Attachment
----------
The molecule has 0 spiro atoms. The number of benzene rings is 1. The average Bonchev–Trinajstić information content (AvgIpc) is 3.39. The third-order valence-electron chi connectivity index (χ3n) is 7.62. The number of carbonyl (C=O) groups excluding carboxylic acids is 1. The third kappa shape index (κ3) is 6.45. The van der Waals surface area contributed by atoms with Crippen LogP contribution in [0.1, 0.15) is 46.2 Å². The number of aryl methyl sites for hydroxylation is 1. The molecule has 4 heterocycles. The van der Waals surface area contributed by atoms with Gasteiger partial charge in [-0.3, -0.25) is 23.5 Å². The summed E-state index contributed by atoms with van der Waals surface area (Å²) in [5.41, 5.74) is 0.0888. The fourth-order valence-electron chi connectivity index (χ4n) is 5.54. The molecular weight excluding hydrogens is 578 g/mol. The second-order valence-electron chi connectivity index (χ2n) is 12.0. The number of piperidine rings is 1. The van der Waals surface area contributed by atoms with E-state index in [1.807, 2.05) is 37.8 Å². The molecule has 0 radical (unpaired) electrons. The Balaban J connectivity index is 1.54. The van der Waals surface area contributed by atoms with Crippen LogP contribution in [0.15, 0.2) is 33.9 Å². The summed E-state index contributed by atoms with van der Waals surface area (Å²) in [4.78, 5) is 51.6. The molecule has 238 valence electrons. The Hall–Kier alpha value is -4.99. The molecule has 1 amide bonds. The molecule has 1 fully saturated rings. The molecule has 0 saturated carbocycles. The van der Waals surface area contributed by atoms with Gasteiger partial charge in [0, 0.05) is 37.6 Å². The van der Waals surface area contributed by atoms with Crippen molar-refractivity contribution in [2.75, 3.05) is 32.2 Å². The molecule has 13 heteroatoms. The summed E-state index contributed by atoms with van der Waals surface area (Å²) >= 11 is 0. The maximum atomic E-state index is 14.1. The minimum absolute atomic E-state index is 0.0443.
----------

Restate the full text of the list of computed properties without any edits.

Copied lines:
The molecule has 0 spiro atoms. The number of benzene rings is 1. The average Bonchev–Trinajstić information content (AvgIpc) is 3.39. The third-order valence-electron chi connectivity index (χ3n) is 7.62. The number of carbonyl (C=O) groups excluding carboxylic acids is 1. The third kappa shape index (κ3) is 6.45. The van der Waals surface area contributed by atoms with Crippen LogP contribution in [0.1, 0.15) is 46.2 Å². The number of aryl methyl sites for hydroxylation is 1. The molecule has 4 heterocycles. The van der Waals surface area contributed by atoms with Gasteiger partial charge in [-0.3, -0.25) is 23.5 Å². The summed E-state index contributed by atoms with van der Waals surface area (Å²) in [5.41, 5.74) is 0.0888. The fourth-order valence-electron chi connectivity index (χ4n) is 5.54. The molecular weight excluding hydrogens is 578 g/mol. The second-order valence-electron chi connectivity index (χ2n) is 12.0. The number of piperidine rings is 1. The van der Waals surface area contributed by atoms with E-state index in [1.807, 2.05) is 37.8 Å². The molecule has 0 radical (unpaired) electrons. The Balaban J connectivity index is 1.54. The van der Waals surface area contributed by atoms with Crippen LogP contribution in [0.15, 0.2) is 33.9 Å². The summed E-state index contributed by atoms with van der Waals surface area (Å²) in [4.78, 5) is 51.6. The molecule has 238 valence electrons. The Hall–Kier alpha value is -4.99. The molecule has 1 amide bonds. The molecule has 1 fully saturated rings. The molecule has 0 saturated carbocycles. The van der Waals surface area contributed by atoms with Gasteiger partial charge in [0, 0.05) is 37.6 Å². The van der Waals surface area contributed by atoms with Crippen molar-refractivity contribution in [2.75, 3.05) is 32.2 Å². The molecule has 13 heteroatoms. The summed E-state index contributed by atoms with van der Waals surface area (Å²) >= 11 is 0. The maximum atomic E-state index is 14.1. The minimum absolute atomic E-state index is 0.0443.